You have probably heard this mantra since you were a small child: Do not skip breakfast! It's the most important meal of the day!
Anyone who is old enough to remember the “Schoolhouse Rock” cartoon series probably remembers the “Quickfast” public service announcement exhorting kids to have anything, just anything, for breakfast -- even if it was just a glass milk or a slice of cheese.
Hence, among the biggest pushers of having that breakfast to start the day are the cereal companies, and they do not just want you to have a glass of milk:
But as pediatrics professor and New York Times contributor Aaron Carroll suggested in a column on Monday, the daily breakfast is not a panacea for everyone. Sure, some reports suggest that free school breakfast programs here in the U.S. have some impact. But others found little evidence that such programs make a difference in health, behavior or academics. In fact, the federal school breakfast initiative is arguably more impactful when it comes to fighting hunger, rather than boosting performance in America’s classrooms.
As for adults, breakfast has tenuous links to public health. It is easy to find studies saying that a regular breakfast can counter obesity, but as Carroll wrote, many of these studies used dubious methodology or randomized controlled trials. Then we have the food company studies. Kellogg supported a study that linked a regular breakfast with a healthy body mass index (BMI); and research funded by PepsiCo’s Quaker Oats suggested that the consumption of oatmeal and frosted cornflakes could reduce weight and cholesterol — of course, if one such breakfast in taken in a highly controlled setting for four weeks straight.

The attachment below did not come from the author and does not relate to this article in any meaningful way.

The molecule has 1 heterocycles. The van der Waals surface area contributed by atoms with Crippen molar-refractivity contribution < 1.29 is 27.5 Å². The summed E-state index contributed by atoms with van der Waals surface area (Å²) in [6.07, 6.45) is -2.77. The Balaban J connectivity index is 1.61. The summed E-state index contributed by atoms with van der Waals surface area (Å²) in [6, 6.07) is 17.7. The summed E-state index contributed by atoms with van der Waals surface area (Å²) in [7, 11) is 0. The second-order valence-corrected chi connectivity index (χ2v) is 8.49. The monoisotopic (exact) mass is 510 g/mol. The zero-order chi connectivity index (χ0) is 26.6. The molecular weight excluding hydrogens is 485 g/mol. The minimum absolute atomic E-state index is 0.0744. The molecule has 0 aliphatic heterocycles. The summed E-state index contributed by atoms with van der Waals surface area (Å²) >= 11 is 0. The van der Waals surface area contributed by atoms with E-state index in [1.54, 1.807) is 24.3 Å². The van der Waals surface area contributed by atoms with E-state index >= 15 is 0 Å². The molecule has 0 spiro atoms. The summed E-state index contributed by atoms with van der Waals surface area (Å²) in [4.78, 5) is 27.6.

Other studies, however, found no correlation between skipping breakfast and weight gain. It may be more important where meals are eaten (as in restaurants versus home) or how many calories are consumed on a daily basis. Another study by the New England Journal of Medicine, written in part by a researcher who disclosed he had accepted fees from companies including Kraft Foods and McDonald's, found no relationship between eating breakfast and the prevention of obesity. Such findings fly in the face of research done by companies such as General Mills, which caught plenty of flak 10 years ago when it touted a study — authored by three General Mills’ employees -- to argue that sugary cereals are beneficial for children’s health.
As with any research that links food to health, there is no hard and fast rule. Knowing your body and what works for you when it comes to food, exercise and health is the first rule of thumb. But when it comes to all of these studies, it's important to ask questions: Who exactly is funding, writing and promoting this research? You have to be your own advocate when it comes to health. Do not let any company, or NGO for that matter, have an impact on how you define a healthy lifestyle — and that applies to breakfast.
Image credit: Chris Metcalf/Flickr
Leon Kaye has written for TriplePundit since 2010, and became its Executive Editor in 2018. He is also the Director of Social Media and Engagement for 3BL Media. His previous work can be found at The Guardian, Sustainable Brands and CleanTechnica. Kaye is based in Fresno, CA, from where he happily explores California’s stellar Central Coast and the national parks in the Sierra Nevadas. He's lived in South Korea, the United Arab Emirates and Uruguay, and has traveled to over 70 countries. He's an alum of the University of Maryland, Baltimore County and the University of Southern California.